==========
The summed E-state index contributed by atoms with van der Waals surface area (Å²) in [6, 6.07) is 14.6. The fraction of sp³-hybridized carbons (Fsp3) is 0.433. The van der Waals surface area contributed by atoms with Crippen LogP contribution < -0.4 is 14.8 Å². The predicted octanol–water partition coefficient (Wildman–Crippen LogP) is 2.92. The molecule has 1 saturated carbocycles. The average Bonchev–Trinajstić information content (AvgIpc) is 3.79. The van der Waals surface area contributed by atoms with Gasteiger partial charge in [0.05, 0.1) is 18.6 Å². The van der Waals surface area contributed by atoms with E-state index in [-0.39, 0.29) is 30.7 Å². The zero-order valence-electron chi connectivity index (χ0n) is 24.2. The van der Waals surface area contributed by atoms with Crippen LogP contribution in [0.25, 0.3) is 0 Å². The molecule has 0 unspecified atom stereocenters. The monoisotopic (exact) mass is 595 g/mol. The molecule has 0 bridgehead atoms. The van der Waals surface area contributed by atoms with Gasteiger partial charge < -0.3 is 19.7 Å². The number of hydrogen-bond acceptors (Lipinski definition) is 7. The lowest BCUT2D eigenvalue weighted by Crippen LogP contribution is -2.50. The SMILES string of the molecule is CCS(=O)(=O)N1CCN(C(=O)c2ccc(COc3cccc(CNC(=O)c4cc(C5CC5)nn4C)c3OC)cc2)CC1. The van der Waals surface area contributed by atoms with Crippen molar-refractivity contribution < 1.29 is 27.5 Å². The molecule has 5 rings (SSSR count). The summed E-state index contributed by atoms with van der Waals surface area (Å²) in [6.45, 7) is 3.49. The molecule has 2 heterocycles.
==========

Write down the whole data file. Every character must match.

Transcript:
The summed E-state index contributed by atoms with van der Waals surface area (Å²) in [6, 6.07) is 14.6. The fraction of sp³-hybridized carbons (Fsp3) is 0.433. The van der Waals surface area contributed by atoms with Crippen LogP contribution < -0.4 is 14.8 Å². The predicted octanol–water partition coefficient (Wildman–Crippen LogP) is 2.92. The molecule has 1 saturated carbocycles. The average Bonchev–Trinajstić information content (AvgIpc) is 3.79. The van der Waals surface area contributed by atoms with Gasteiger partial charge in [0.05, 0.1) is 18.6 Å². The van der Waals surface area contributed by atoms with E-state index in [-0.39, 0.29) is 30.7 Å². The zero-order valence-electron chi connectivity index (χ0n) is 24.2. The van der Waals surface area contributed by atoms with Crippen LogP contribution in [0.25, 0.3) is 0 Å². The molecule has 0 unspecified atom stereocenters. The monoisotopic (exact) mass is 595 g/mol. The molecule has 0 bridgehead atoms. The van der Waals surface area contributed by atoms with Gasteiger partial charge < -0.3 is 19.7 Å². The number of hydrogen-bond acceptors (Lipinski definition) is 7. The lowest BCUT2D eigenvalue weighted by Crippen LogP contribution is -2.50. The SMILES string of the molecule is CCS(=O)(=O)N1CCN(C(=O)c2ccc(COc3cccc(CNC(=O)c4cc(C5CC5)nn4C)c3OC)cc2)CC1. The van der Waals surface area contributed by atoms with Crippen molar-refractivity contribution < 1.29 is 27.5 Å². The molecule has 5 rings (SSSR count). The summed E-state index contributed by atoms with van der Waals surface area (Å²) in [6.45, 7) is 3.49. The molecule has 2 heterocycles.